Index and length must refer to a location within the string. Parameter name: length How to Produce a Top Performing Flock

How to Produce a Top Performing Flock

by Scott Black, Broiler Specialist, North America

Across the globe, poultry producers want to know how to grow a top performing flock. Yet, the most successful growers always seem to know what it takes to achieve the lowest cost bird.

Because every flock and farm is unique, it is imperative to establish good management practices to help each flock reach their genetic potential. This includes creating the best environment for birds, monitoring their needs and keeping good records of flock data.

Create the best environment for birds.

The first few weeks – the rearing period – are the most critical for growth. During the first week alone, chicks gain four times their day-one weight. This is the most rapid development that the birds will experience, and the time when they are converting feed to meat most efficiently. Chicks can only grow to their potential in the correct environment:

  1. Temperature Control: One of the biggest challenges growers face is keeping the birds cool enough to prevent them from panting, but not so cool that they cannot convert efficiently. It takes a keen eye for a producer to appreciate the birds’ thermo-neutral zone for comfort and recognize when the house is too warm or cool.
  2. High Quality Litter: The proper depth and dryness of the litter is critical to a good start for chicks. Wet litter can cause excess humidity and ammonia and impact the overall air quality in the house.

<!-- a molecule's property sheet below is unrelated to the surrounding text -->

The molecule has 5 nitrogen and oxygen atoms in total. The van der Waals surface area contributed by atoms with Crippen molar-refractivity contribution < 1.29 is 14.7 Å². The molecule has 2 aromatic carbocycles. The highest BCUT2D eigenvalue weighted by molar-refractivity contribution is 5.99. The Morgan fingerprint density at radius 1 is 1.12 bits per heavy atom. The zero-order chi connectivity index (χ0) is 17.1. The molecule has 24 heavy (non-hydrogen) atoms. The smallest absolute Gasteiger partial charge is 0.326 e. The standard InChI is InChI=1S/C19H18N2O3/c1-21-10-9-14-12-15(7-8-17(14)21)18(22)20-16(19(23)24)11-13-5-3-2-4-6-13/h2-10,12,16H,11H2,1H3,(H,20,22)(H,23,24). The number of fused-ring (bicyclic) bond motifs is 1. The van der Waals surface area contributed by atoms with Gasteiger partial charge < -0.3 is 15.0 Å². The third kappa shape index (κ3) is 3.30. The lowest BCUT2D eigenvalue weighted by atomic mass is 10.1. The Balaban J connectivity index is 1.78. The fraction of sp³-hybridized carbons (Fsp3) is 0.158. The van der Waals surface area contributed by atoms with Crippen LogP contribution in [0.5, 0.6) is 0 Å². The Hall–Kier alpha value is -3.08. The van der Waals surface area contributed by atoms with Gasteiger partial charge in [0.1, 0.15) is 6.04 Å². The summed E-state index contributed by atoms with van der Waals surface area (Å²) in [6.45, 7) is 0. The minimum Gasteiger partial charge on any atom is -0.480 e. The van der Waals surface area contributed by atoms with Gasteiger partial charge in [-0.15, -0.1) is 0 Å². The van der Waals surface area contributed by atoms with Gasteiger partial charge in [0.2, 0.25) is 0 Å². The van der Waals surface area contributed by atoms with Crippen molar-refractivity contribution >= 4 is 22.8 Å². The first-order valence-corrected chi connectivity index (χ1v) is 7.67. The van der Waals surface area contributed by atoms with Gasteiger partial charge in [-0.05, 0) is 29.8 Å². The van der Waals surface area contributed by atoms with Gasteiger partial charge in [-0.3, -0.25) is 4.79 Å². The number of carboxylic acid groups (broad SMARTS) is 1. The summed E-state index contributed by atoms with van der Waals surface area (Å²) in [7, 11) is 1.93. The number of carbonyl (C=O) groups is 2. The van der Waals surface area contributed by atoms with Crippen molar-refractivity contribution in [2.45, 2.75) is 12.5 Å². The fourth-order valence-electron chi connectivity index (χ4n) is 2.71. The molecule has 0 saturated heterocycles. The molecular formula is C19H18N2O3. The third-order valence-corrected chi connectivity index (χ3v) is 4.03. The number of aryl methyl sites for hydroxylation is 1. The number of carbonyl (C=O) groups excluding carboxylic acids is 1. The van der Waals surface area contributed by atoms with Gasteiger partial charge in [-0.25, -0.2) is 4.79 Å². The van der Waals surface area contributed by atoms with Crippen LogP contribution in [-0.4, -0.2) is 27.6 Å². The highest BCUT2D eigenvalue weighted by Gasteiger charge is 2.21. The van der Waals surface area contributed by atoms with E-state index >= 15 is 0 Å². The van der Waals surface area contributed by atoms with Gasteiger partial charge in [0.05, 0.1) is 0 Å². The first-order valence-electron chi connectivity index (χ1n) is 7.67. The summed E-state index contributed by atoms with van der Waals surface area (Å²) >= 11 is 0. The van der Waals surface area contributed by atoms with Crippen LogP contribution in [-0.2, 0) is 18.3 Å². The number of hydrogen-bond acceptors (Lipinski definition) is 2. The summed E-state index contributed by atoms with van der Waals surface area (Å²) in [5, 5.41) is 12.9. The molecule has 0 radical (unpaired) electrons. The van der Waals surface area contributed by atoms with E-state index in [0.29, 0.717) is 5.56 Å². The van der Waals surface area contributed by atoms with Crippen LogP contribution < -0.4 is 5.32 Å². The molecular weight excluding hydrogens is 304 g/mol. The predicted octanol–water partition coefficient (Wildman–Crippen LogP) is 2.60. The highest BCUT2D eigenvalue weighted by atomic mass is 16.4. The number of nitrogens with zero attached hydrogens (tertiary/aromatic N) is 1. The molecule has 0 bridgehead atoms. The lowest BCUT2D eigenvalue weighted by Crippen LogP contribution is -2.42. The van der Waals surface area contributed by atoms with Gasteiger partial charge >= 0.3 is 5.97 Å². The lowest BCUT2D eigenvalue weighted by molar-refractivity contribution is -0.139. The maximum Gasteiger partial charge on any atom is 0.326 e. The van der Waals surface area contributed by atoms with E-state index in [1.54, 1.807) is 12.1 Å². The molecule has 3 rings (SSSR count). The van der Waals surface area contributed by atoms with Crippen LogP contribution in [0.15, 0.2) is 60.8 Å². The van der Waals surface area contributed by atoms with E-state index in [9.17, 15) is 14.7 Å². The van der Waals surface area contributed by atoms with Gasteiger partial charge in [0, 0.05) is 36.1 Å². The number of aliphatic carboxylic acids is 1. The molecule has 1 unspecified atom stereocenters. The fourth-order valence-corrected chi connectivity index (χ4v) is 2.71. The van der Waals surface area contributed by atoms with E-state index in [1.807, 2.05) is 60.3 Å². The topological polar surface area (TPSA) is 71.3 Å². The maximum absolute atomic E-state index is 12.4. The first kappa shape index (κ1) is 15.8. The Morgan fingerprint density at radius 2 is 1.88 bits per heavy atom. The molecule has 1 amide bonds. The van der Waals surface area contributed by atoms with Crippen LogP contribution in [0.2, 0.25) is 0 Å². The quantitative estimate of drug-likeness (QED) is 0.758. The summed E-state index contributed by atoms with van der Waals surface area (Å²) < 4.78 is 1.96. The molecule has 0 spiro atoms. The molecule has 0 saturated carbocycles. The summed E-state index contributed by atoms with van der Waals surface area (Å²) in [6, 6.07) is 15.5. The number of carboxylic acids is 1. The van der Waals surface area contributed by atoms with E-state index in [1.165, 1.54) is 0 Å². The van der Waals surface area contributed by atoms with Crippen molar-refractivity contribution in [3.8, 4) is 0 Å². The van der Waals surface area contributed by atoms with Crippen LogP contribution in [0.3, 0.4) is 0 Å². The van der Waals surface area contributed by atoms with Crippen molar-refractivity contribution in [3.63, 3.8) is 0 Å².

Regularly monitor the flock.

Establishing a routine for monitoring the flock throughout the day will be the key to success. Start with one early morning visit, preferably before daylight, to verify that ventilation and feed and water systems are set up correctly. If there is an interruption in feed or water, you will notice the problem without the birds missing a meal.

Record Data to track progress and make adjustments as necessary.

Producers that continually record data – including water consumption rates, daily or weekly weights and settings on controllers, especially as weather patterns change – have a distinct advantage. If the producer notes particular changes from one year to another, he can quickly make adjustments or seek technical assistance. And although environmental controllers have evolved, outside factors, such as a heat wave or drought, can still wreak havoc on the systems’ control settings.

[This article was adapted from Scott’s publication in World Poultry. To read the full article and more tips from producers around the world, visit]

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